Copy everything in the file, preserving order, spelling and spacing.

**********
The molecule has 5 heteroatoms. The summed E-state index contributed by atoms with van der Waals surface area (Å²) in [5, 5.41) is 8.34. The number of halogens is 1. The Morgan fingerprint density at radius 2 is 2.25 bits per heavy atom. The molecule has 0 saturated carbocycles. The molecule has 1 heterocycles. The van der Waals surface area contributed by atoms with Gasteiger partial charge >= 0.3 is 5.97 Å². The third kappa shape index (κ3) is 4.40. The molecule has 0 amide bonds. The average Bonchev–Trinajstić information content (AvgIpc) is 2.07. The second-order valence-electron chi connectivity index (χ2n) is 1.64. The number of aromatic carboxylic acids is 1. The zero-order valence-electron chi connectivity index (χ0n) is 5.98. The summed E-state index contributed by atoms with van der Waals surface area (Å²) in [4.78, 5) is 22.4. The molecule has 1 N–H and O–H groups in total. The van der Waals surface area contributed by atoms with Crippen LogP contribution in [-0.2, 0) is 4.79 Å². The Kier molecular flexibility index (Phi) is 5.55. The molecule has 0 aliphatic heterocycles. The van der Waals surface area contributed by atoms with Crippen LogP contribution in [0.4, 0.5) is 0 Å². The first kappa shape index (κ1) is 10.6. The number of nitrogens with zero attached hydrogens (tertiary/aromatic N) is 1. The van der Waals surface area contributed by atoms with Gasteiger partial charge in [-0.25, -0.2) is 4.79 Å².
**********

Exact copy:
The molecule has 5 heteroatoms. The summed E-state index contributed by atoms with van der Waals surface area (Å²) in [5, 5.41) is 8.34. The number of halogens is 1. The Morgan fingerprint density at radius 2 is 2.25 bits per heavy atom. The molecule has 0 saturated carbocycles. The molecule has 1 heterocycles. The van der Waals surface area contributed by atoms with Gasteiger partial charge >= 0.3 is 5.97 Å². The third kappa shape index (κ3) is 4.40. The molecule has 0 amide bonds. The average Bonchev–Trinajstić information content (AvgIpc) is 2.07. The second-order valence-electron chi connectivity index (χ2n) is 1.64. The number of aromatic carboxylic acids is 1. The zero-order valence-electron chi connectivity index (χ0n) is 5.98. The summed E-state index contributed by atoms with van der Waals surface area (Å²) in [4.78, 5) is 22.4. The molecule has 1 N–H and O–H groups in total. The van der Waals surface area contributed by atoms with Crippen LogP contribution in [-0.2, 0) is 4.79 Å². The Kier molecular flexibility index (Phi) is 5.55. The molecule has 0 aliphatic heterocycles. The van der Waals surface area contributed by atoms with Crippen LogP contribution in [0.4, 0.5) is 0 Å². The first kappa shape index (κ1) is 10.6. The number of nitrogens with zero attached hydrogens (tertiary/aromatic N) is 1. The van der Waals surface area contributed by atoms with Gasteiger partial charge in [-0.25, -0.2) is 4.79 Å².